No announcement yet.

Overwhelmed divorce newbie help

  • Filter
  • Time
  • Show
Clear All
new posts

  • #16
    24 hours is a pretty standard parttime workload.

    Sent from my SGH-I747M using Tapatalk


    • #17
      Thanks everyone for your responses. I have a plan now for imputing income and how to do it.


      • #18
        Originally posted by Ilovemykids View Post
        She attends University full-time and supposedly is graduating with a BA anytime this spring, but she won't answer my emails as to what her plans are this summer. From our afterschool provider she mentioned she is taking a few summer courses and is going back to school for another degree in Sept. She didn't work last summer and it appears she isn't this summer.

        My question is this? Do I have a leg to stand on to impute income to her.
        Personally, I think so, but I'm not a judge.

        In an offset situation, the CS exchange due to a difference in salaries should be a supplement to the lower earner's income. It should not be the majority of, or certainly not the whole of, their income. If one parent chooses not to work, that is their choice, and the other parent should not be forced to subsidize that. Offset situations are one of the main reasons imputation should exist. Any parent should be working to their full potential to support their child. Potential differs vastly between people, of course, and offset CS minimizes any vast differences in the children's lifestyles between houses. But choosing not to work and expecting CS to increase is irresponsible.

        Adults with children have a special responsibility to them. They must earn an income to support that child. Whatever else they want to do, such as attend school, is secondary. In an intact marriage, a couple might agree that one of them could attend school because the other's income is sufficient to permit that. In a divorced couple in an offset situation, one person's decision to attend achool should not be forcefully subsidized by the increased CS of the other person. The CS is not going to the child then, it is blatantly supporting both the child and the ex, which is not the intention of CS.

        I would make an effort to have her income imputed to that which a person of her current education could reasonably make if they entered the workforce right now, instead of continuing in school. Full time minimum wage at the very least. She has a child to support; she can't just blithely keep being a student on your dime. That basically turns the difference between table and offset with income imputed to her into SS for her, which is not what was agreed to nor is it the purpose of CS.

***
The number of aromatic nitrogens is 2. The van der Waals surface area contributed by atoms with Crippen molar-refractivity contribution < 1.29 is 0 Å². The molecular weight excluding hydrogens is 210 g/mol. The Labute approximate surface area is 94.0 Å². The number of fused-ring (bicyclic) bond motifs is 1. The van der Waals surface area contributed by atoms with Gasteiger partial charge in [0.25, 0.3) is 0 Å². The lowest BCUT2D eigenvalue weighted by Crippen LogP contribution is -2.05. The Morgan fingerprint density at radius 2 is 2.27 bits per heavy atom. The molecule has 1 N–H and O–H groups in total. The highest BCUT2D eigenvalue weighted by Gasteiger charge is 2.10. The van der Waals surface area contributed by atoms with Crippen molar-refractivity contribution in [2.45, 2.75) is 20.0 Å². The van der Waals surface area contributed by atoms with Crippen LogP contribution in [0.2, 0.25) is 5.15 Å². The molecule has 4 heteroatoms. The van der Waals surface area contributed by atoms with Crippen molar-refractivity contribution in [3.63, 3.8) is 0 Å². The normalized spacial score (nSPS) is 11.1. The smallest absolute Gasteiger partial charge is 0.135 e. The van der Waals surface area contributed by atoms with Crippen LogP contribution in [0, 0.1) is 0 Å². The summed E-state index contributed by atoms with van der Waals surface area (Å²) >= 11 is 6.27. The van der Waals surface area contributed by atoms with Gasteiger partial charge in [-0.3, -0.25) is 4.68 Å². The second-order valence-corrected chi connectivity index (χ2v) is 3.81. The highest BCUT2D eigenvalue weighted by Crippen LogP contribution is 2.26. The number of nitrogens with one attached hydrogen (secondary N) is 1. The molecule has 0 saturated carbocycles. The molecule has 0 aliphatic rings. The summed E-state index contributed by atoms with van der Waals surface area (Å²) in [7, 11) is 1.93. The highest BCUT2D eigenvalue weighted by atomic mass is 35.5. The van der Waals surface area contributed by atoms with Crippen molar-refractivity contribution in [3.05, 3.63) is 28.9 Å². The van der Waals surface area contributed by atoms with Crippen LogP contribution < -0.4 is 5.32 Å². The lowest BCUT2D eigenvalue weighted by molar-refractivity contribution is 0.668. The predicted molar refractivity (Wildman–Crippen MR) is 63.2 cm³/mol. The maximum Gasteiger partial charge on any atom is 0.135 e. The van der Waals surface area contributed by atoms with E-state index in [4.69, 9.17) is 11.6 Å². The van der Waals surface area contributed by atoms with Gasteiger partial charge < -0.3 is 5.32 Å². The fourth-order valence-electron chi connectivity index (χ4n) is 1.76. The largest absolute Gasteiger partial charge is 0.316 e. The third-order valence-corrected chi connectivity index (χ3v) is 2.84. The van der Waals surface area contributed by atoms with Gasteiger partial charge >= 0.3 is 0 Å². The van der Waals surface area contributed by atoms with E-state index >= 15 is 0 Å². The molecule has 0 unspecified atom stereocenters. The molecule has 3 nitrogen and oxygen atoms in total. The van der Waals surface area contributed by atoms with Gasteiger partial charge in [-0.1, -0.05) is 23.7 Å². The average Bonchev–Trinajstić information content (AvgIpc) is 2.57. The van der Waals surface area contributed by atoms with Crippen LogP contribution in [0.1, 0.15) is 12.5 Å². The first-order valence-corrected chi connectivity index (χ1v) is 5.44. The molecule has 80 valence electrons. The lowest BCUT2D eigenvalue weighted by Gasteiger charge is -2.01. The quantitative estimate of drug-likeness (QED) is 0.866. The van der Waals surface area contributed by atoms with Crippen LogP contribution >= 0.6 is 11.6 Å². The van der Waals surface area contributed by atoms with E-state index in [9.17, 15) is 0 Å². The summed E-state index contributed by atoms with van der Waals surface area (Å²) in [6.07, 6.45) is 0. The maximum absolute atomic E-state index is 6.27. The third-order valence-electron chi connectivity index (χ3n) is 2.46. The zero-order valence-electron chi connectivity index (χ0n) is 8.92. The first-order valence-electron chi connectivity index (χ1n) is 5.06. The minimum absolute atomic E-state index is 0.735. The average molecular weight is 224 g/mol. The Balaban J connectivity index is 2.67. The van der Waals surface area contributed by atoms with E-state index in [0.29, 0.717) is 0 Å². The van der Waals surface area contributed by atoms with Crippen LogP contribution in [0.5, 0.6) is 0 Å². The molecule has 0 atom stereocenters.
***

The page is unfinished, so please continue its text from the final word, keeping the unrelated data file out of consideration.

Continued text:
If she still wants to attend school, that's fine, especially if it will someday help her earn a greater income. She can get student loans, apply for scholarships, work part-time, ask her family for help, etc, everything normal students do to afford school. But as a mother, her primary responsibility should be to support her child, not her education, and a decision to choose education over employment should not increase your financial responsibility to your child.

        The fact that she does not seek summer employment like most students do just demonstrates that she is treating your CS like SS to support her education, and not as meant for the benefit of the child.

        Start with trying to impute full time income for someone of her education and experience, and let her 'negotiate' you down to part-time for two years.


        • #19
          So what is the best way and easiest way to figure out how to impute income and thank you Rioe excellent post and really captures everything that is going around my head especially now that I am gearing up to request her lawyers consent to amend my answer.

          She just completed a BA is bilingual and has some professional experience working for Parks Canada as an administrator (8 years ago). What is a solid way to present my argument.


          • #20
            You need to persuasively show that she should be making X dollars and is choosing not to.

            Judges do not like "crystal ball gazing"; they do not make decisions based on possible future events. They must make decisions based on what has occurred before and what the evidence shows today.

            You can present what she made 8 years ago as adminstrator, but that's probably not relevant to today. You can try and find out what sort of starting salary she could earn working in her field with her degree... but this is crystal ball gazing.

            Generally most people have to settle with stating she has to pay her bills she could work at the bare minimum 24 hours per week at minimum wage. This is around 12,000 per year.

            If she has 2 children and makes 12,000, her child support table amount is $94.

            I don't see it as worthwhile to pursue imputing her income to save yourself $94 per month when you could lose and have to pay costs in the thousands.

            It's your life though.


            Our Divorce Forums
            Forums dedicated to helping people all across Canada get through the separation and divorce process, with discussions about legal issues, parenting issues, financial issues and more.